We all know the rollercoaster PMS can take us on, and sometimes it’s not a fun one. And so here are my Top 3 Supplements to help reduce PMS symptoms like anxiety, mood changes, fluid retention, migraines and breast tenderness.
From the research I’ve seen, there seems to be a link between low dietary calcium intake and symptoms of PMS. Taking calcium 1000-1336 mg daily for up to 3 menstrual cycles seems to significantly reduce depressed mood, water retention, and pain associated with PMS, especially in women with inadequate daily calcium intake.
Increasing dietary calcium intake is also associated with a decreased risk of developing PMS. Women consuming an average of 1283 mg of calcium per day from foods seem to have about a 30% lower risk of developing PMS compared to women consuming an average of 529 mg daily.
I’d prefer taking in dietary sources of calcium, but sometimes it’s much harder to do so. Some high sources of dietary calcium are leafy green vegetables like spinach, wok choy and turnips, milk alternatives, winged beans, almonds, tofu or any calcium fortified foods. Orally, calcium supplements are well-tolerated, but you can experience side effects including burping, farting, constipation, diarrhea, and upset stomach.
In addition, there are certain medications that you should take separately from calcium product or high calcium foods including some antibiotics, mental health medications and iron magnesium or probiotic supplements so make sure talk with your provider and pharmacist before supplementing.
The second remedy is magnesium. Taking magnesium orally seems to relieve symptoms of PMS. There is some evidence that a daily supplement of 200 mg of magnesium for 3 months can improve symptoms including weight gain, swelling, breast tenderness, abdominal bloating, mood changes and fluid retention in some patients with PMS.
Taking magnesium orally also seems to prevent premenstrual migraine with 360 mg of elemental magnesium three times daily from the 15th day of the menstrual cycle until the onset of menstrual flow and a combination of magnesium 200 mg daily plus vitamin B6 50 mg daily seems to reduce anxiety-related premenstrual symptoms, including nervous tension, mood swings, irritability, and anxiety compared to placebo.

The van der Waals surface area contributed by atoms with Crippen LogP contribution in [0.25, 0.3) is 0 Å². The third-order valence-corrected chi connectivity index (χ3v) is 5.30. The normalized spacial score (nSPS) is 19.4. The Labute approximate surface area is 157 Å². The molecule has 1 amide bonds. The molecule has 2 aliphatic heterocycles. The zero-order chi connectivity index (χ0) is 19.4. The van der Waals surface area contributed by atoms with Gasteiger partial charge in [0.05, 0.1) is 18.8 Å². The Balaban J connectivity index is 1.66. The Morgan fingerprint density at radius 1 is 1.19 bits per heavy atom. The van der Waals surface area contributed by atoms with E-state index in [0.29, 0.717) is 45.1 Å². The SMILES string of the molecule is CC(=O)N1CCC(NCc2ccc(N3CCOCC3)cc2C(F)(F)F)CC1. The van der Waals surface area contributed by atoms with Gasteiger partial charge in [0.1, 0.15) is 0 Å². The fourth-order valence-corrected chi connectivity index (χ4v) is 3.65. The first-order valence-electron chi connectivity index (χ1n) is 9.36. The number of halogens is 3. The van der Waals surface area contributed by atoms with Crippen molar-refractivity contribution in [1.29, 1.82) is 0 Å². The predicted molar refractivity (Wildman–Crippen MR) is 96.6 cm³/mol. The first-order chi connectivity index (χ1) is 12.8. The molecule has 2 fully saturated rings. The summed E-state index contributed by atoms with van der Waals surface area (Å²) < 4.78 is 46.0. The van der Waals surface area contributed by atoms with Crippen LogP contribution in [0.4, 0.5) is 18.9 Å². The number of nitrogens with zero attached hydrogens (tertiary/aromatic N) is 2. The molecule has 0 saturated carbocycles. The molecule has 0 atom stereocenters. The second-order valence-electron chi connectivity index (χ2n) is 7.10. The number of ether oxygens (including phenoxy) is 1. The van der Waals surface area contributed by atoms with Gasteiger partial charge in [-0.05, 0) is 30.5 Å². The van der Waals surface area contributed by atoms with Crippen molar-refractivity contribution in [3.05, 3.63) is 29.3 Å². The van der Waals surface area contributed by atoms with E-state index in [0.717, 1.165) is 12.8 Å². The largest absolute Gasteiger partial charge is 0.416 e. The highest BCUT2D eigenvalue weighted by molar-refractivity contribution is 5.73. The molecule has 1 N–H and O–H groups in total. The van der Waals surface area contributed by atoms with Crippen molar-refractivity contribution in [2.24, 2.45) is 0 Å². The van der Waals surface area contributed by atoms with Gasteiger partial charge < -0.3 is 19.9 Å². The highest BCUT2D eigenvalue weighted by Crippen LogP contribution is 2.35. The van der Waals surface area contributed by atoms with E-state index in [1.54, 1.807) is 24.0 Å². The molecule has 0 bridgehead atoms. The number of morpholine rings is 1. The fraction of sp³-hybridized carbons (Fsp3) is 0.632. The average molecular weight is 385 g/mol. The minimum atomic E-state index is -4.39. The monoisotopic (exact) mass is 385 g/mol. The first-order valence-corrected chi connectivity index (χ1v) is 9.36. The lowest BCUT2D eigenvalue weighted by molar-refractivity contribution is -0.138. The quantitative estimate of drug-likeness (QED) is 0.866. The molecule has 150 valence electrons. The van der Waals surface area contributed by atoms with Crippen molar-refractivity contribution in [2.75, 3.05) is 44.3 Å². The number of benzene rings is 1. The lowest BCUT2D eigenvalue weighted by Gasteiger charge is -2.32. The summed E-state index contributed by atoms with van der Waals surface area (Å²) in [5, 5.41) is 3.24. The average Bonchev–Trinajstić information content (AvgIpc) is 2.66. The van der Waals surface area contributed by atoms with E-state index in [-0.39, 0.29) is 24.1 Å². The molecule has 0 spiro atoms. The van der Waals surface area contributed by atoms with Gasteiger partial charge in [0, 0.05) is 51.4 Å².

You can find high amounts of magnesium in dark chocolate, avocados, cashews, pumpkin seeds, tofu and cooked black beans. Oral supplements should be separated from certain medications like some antibiotics, anticoagulants, calcium channel blockers, anti-Parkinson’s medications, diuretics and calcium, vitamin D and zinc supplements. If you do decide to supplement, I suggest avoiding magnesium oxide because it has an incredibly low bio-availability, meaning it’s very hard for our bodies to absorb it and use it. I suggest finding a magnesium citrate or citrate/malate. Magnesium is generally well tolerated when used in appropriate doses, but it can cause gastrointestinal irritation, nausea, vomiting, and diarrhea.
Finally, the last supplement I want to talk about is vitamin B6 also known as Pyridoxine. There is some evidence that taking vitamin B6 orally can improve symptoms of PMS such as breast pain or tenderness and PMS-related depression in some patients. Vitamin B6 levels of at least 50 mg daily, plus magnesium oxide 200 mg daily, seems to relieve PMS-related anxiety and other symptoms like I said before. Although some clinicians advocate doses of 200-500 mg daily for PMS, doses of 50-100 mg daily seem to work just as well and Higher doses might increase the risk of side effects. However, out all the supplements, the studies performed with Vitamin B-6 were lower quality and should be taken with a grain of salt.
Food containing higher amounts of Vitamin B6 are carrots, spinach, sweet potato, green peas, bananas and chickpeas. Vitamin B6 can interact with medications working to lower high blood pressure. Oral vitamin B6 (pyridoxine) can cause nausea, vomiting, abdominal pain, heartburn, loss of appetite, diarrhea, headache and decreased serum folic acid concentrations. It has also been linked to reports of allergic reactions, and sun sensitivity.
I’m going to say this one more time! Natural Remedies, supplements and certain foods can interact with certain medications and disease states so make sure to talk to your primary health care provider and pharmacist before supplementing. Always feel free to email me at hello@thesuperfoodpharmacist if you have any questions.